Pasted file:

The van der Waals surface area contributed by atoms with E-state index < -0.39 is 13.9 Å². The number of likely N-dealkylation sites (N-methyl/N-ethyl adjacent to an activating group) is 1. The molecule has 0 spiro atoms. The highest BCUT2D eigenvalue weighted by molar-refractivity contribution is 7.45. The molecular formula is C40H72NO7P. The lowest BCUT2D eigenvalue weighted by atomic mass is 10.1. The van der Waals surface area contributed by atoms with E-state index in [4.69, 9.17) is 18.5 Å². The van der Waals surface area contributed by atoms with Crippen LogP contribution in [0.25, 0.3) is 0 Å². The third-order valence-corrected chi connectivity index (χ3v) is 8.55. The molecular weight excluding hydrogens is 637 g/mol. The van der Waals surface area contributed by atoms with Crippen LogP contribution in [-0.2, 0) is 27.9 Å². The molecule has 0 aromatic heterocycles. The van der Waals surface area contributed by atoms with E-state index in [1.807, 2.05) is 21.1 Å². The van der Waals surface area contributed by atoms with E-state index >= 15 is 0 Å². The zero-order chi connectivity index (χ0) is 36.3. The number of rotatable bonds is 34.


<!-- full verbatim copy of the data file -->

The van der Waals surface area contributed by atoms with E-state index < -0.39 is 13.9 Å². The number of likely N-dealkylation sites (N-methyl/N-ethyl adjacent to an activating group) is 1. The molecule has 0 spiro atoms. The highest BCUT2D eigenvalue weighted by molar-refractivity contribution is 7.45. The molecular formula is C40H72NO7P. The lowest BCUT2D eigenvalue weighted by atomic mass is 10.1. The van der Waals surface area contributed by atoms with E-state index in [4.69, 9.17) is 18.5 Å². The van der Waals surface area contributed by atoms with Crippen LogP contribution in [0.25, 0.3) is 0 Å². The third-order valence-corrected chi connectivity index (χ3v) is 8.55. The molecular weight excluding hydrogens is 637 g/mol. The van der Waals surface area contributed by atoms with Crippen LogP contribution in [-0.2, 0) is 27.9 Å². The molecule has 0 aromatic heterocycles. The van der Waals surface area contributed by atoms with E-state index in [1.807, 2.05) is 21.1 Å². The van der Waals surface area contributed by atoms with E-state index >= 15 is 0 Å². The zero-order chi connectivity index (χ0) is 36.3. The number of rotatable bonds is 34.